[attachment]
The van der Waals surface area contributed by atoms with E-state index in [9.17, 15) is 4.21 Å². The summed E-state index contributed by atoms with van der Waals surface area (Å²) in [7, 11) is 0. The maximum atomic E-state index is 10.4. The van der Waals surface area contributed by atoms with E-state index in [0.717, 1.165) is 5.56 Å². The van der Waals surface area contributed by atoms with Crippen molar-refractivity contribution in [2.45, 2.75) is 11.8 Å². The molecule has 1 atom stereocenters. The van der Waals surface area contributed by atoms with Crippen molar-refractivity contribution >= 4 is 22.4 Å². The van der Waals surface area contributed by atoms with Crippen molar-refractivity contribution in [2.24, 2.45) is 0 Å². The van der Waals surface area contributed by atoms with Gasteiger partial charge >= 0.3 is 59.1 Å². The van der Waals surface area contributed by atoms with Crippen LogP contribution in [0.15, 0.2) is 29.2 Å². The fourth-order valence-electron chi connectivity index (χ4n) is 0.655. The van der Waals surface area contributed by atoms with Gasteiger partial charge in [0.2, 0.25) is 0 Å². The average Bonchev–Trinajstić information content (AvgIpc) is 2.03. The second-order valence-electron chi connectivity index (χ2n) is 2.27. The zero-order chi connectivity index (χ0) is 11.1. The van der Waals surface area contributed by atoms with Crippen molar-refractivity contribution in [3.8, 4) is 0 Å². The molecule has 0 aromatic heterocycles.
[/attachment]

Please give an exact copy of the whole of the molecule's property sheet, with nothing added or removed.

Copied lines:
The van der Waals surface area contributed by atoms with E-state index in [9.17, 15) is 4.21 Å². The summed E-state index contributed by atoms with van der Waals surface area (Å²) in [7, 11) is 0. The maximum atomic E-state index is 10.4. The van der Waals surface area contributed by atoms with E-state index in [0.717, 1.165) is 5.56 Å². The van der Waals surface area contributed by atoms with Crippen molar-refractivity contribution in [2.45, 2.75) is 11.8 Å². The molecule has 1 atom stereocenters. The van der Waals surface area contributed by atoms with Crippen molar-refractivity contribution >= 4 is 22.4 Å². The van der Waals surface area contributed by atoms with Crippen molar-refractivity contribution in [2.24, 2.45) is 0 Å². The van der Waals surface area contributed by atoms with Gasteiger partial charge >= 0.3 is 59.1 Å². The van der Waals surface area contributed by atoms with Crippen LogP contribution in [0.15, 0.2) is 29.2 Å². The fourth-order valence-electron chi connectivity index (χ4n) is 0.655. The van der Waals surface area contributed by atoms with Gasteiger partial charge in [0.2, 0.25) is 0 Å². The average Bonchev–Trinajstić information content (AvgIpc) is 2.03. The second-order valence-electron chi connectivity index (χ2n) is 2.27. The zero-order chi connectivity index (χ0) is 11.1. The van der Waals surface area contributed by atoms with Crippen molar-refractivity contribution in [3.8, 4) is 0 Å². The molecule has 0 aromatic heterocycles.